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15 June 2000 Edition

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Bomb aimed at silencing nationalists

The bomb which exploded at the rear of a house in Annalong last week was ``an attempt to silence the nationalist community'' in South Down in advance of an Orange band parade through the area in three weeks time, according to Martin Connolly of the Mourne Nationalists for Equality group.

He said that ``loyalist dissidents'', were behind the bombing last Wednesday 7 June, which could have killed or seriously injured the two women living in the house.

Connolly said that residents are opposed to the proposed band parade, for which the predominantly Catholic estate is put under virtual siege, and that the attack is a preemptive attempt to ``silence objections''.

The back of the Sherbey Drive house, where Anne Marie Cowen lives with her 20-year-old daughter, Marie, was wrecked in the no warning pipe bomb blast. According to Anne Marie Cowen, the bomb exploded at 11pm, and although she and her daughter, who was asleep upstairs, were uninjured, both women suffered shock.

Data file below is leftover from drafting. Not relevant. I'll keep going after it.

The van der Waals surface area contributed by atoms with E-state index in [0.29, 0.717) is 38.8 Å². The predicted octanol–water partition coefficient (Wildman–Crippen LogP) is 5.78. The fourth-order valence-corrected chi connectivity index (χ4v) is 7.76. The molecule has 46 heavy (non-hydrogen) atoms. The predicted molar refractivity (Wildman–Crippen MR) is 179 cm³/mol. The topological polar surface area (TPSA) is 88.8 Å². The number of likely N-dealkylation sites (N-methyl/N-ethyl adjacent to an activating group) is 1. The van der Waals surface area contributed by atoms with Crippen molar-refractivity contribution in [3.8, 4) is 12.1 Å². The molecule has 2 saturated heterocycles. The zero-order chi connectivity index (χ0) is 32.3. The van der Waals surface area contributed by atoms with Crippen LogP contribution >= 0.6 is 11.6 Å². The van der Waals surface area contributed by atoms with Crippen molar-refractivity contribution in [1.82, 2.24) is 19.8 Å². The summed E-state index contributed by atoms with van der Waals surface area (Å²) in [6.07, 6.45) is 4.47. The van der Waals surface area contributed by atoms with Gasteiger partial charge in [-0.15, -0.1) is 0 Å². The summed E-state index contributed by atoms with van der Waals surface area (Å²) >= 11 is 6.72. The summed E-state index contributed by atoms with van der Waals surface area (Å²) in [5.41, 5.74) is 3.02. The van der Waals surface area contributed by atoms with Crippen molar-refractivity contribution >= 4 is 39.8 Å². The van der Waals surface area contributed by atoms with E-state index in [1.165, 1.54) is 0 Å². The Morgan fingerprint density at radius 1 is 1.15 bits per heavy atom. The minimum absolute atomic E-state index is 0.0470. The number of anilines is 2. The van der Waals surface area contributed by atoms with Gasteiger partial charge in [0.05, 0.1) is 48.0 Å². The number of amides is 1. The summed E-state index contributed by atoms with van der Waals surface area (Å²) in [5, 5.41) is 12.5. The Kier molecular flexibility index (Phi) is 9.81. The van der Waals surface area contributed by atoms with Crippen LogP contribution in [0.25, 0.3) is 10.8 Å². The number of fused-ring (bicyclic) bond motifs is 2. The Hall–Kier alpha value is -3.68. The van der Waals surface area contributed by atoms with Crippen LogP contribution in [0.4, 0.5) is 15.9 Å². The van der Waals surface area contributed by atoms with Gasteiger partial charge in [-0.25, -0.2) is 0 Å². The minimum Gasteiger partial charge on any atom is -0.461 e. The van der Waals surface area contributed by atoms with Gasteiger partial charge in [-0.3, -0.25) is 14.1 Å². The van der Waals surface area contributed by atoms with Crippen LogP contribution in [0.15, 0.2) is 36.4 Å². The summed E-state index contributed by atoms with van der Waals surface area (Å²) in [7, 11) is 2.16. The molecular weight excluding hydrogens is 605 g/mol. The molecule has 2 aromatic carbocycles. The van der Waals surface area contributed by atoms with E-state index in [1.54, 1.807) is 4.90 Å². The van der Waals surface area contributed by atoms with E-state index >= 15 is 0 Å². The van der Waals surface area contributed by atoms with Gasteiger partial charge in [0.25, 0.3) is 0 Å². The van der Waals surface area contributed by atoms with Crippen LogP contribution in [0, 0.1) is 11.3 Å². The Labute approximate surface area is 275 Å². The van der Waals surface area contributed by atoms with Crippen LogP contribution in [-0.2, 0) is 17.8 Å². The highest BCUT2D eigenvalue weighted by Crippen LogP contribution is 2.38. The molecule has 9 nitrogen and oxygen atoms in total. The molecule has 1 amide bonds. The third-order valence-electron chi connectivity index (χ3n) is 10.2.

Martin Connolly also criticised the RUC, who played down the attack, saying they had not established a motive for the bombing. But it has been disclosed that the bomb used to attack the Cowen home was similar to those found outside Castlewellan before Easter.

Those bombs, found near the loyalist village of Clough, which has been labeled, ``a centre of loyalist activity'', were a new and more sophisticated loyalist device.

The bombs were primed and ready for use and it was thought at the time they were to be used to attack the Easter Commemoration in Castlewellan.

Connolly said the Mourne Residents would now be seeking an ``urgent'' meeting with the Parades Commission to stress that they need ``to take action regarding this route and that the parade shouldn't be allowed into a nationalist residential area''.
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